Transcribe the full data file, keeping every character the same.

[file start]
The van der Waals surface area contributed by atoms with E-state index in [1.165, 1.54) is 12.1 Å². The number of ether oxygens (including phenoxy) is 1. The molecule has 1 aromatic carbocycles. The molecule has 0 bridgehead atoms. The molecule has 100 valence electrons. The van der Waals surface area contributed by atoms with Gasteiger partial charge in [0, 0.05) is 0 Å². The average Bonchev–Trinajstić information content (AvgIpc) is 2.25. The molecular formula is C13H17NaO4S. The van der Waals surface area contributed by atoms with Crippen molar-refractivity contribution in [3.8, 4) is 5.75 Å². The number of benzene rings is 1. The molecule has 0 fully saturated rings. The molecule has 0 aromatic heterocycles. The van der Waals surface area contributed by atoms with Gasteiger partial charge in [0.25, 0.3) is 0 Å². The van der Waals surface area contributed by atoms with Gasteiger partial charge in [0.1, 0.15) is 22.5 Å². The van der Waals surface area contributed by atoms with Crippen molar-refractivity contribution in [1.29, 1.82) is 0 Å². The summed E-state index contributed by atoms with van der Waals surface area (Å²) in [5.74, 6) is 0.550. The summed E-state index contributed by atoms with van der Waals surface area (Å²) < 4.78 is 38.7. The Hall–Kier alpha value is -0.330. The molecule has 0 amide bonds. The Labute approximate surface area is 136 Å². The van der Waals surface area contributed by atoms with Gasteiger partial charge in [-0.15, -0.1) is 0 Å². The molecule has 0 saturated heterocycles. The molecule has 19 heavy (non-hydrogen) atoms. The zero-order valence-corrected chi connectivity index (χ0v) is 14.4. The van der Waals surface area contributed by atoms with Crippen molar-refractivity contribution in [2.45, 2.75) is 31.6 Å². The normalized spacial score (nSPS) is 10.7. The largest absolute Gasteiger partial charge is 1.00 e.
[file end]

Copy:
The van der Waals surface area contributed by atoms with E-state index in [1.165, 1.54) is 12.1 Å². The number of ether oxygens (including phenoxy) is 1. The molecule has 1 aromatic carbocycles. The molecule has 0 bridgehead atoms. The molecule has 100 valence electrons. The van der Waals surface area contributed by atoms with Gasteiger partial charge in [0, 0.05) is 0 Å². The average Bonchev–Trinajstić information content (AvgIpc) is 2.25. The molecular formula is C13H17NaO4S. The van der Waals surface area contributed by atoms with Crippen molar-refractivity contribution in [3.8, 4) is 5.75 Å². The number of benzene rings is 1. The molecule has 0 fully saturated rings. The molecule has 0 aromatic heterocycles. The van der Waals surface area contributed by atoms with Gasteiger partial charge in [0.25, 0.3) is 0 Å². The van der Waals surface area contributed by atoms with Gasteiger partial charge in [0.1, 0.15) is 22.5 Å². The van der Waals surface area contributed by atoms with Crippen molar-refractivity contribution in [1.29, 1.82) is 0 Å². The summed E-state index contributed by atoms with van der Waals surface area (Å²) in [5.74, 6) is 0.550. The summed E-state index contributed by atoms with van der Waals surface area (Å²) < 4.78 is 38.7. The Hall–Kier alpha value is -0.330. The molecule has 0 amide bonds. The Labute approximate surface area is 136 Å². The van der Waals surface area contributed by atoms with Gasteiger partial charge in [-0.15, -0.1) is 0 Å². The molecule has 0 saturated heterocycles. The molecule has 19 heavy (non-hydrogen) atoms. The zero-order valence-corrected chi connectivity index (χ0v) is 14.4. The van der Waals surface area contributed by atoms with Crippen molar-refractivity contribution in [2.45, 2.75) is 31.6 Å². The normalized spacial score (nSPS) is 10.7. The largest absolute Gasteiger partial charge is 1.00 e.